Yes, she is the middle of a trial against Halliburton in Houston right now. The only reason she is now able to go to court, despite the forced arbitration clause in her employment contract, is because of an amendment to the Defense Appropriations Bill introduced by Senator Al Franken and called the Jamie Leigh Jones bill, which prevents the government from contracting with companies who force arbitration on employees in rape, assault, harassment, wrongful imprisonment and discrimination claims.
Halliburton dropped their appeal after the amendment passed in the Senate and, after almost 6 years, Jamie is finally able to seek justice in a court of law."
Please explain how forced arbitration clauses have an impact on millions of Americans.
We, as consumers, are signing contracts everyday that require us to give away our constitutional right to access the courts if we are wronged. We sign contracts for our cell phones, credit cards, mortgages, gym memberships and employment contracts, just to name a few. We can’t buy anything over the Internet without clicking “I accept” to the terms of the contract.
Who reads those agreements? Even if we did, who would understand the terms or care until something happens?
Yet many of these contracts have you “agree” to resolve any dispute through arbitration - where the company picks the decision maker, pays for the decision maker, the decision maker doesn’t have to give a reason for the decision, there is no right to appeal and it is completely secretive.
These arbitrations are often skewed in favor of the large corporate defendant and against the consumer because the arbitrators want to get rehired by the company who is picking and paying them."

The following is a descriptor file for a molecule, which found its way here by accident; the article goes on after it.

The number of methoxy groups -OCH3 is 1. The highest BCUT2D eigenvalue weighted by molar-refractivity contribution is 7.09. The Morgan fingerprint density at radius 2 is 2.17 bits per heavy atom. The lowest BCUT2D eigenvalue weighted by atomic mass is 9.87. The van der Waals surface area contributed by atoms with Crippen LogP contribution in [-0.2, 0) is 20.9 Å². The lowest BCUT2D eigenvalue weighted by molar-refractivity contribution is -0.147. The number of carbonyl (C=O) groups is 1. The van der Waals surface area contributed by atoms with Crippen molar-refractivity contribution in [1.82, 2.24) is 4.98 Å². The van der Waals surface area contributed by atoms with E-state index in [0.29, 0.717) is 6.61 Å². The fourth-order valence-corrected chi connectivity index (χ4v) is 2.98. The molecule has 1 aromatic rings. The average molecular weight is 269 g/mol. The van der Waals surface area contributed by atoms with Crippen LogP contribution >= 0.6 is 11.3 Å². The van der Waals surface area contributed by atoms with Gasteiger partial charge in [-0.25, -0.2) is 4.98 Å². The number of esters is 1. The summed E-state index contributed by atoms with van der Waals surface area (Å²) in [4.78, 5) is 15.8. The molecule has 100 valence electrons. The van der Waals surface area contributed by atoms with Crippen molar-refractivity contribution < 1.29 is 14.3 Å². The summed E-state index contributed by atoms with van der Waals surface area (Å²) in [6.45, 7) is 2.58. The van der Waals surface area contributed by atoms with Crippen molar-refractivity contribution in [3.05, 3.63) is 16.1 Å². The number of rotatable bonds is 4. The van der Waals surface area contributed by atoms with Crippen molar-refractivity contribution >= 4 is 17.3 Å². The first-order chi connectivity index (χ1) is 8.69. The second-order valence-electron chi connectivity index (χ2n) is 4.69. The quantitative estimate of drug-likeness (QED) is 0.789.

President George W. Bush shows up a number of times in the documentary. Why was he constantly making speeches about the necessity of tort reform?
Tort reform, or limiting average citizen's access to the courts, became a central piece of the Rove/Bush strategy for fundraising. It was the one issue that could open the pocket books of corporations all over the country.
Bush was successful raising money using this issue when he was running for Governor inTexas, and then continued when he ran for President. What most people don't know if that Bush's chief advisor, Karl Rove was working for Philip Morris and Bush at the same time. The tobacco industry had an incentive to keep people out of the courts because they made a product that killed people and they didn't want to be held accountable."
The economy is still recovering, slowly. Companies are under pressure to create millions of jobs. What is wrong if American corporations want to protect themselves from people who think they can sue these companies and make a large amount of money?
It is myth that there are a ton of lawsuits against corporations. And even more of a myth that somehow lawsuits holding corporate wrongdoers accountable is harming our economy.
If a company like BP negligently spills billions of oil into the ocean and people lose their livelihood, don't we want to hold them accountable?"
How much power do ordinary citizens have to make sure they are not losing the rights they are entitled to?
The power we have is through our voices, our votes and by taking action to influence members of Congress.
We can correct people when they have the facts wrong. We can contact our state legislators and tell them to oppose laws that limit our legal rights.
As for arbitration clauses, in some cases we can try to cross the out or negotiate not to have them. And we can tell members of Congress to support the Arbitration Fairness Act that would provide limits on mandatory arbitration by corporations.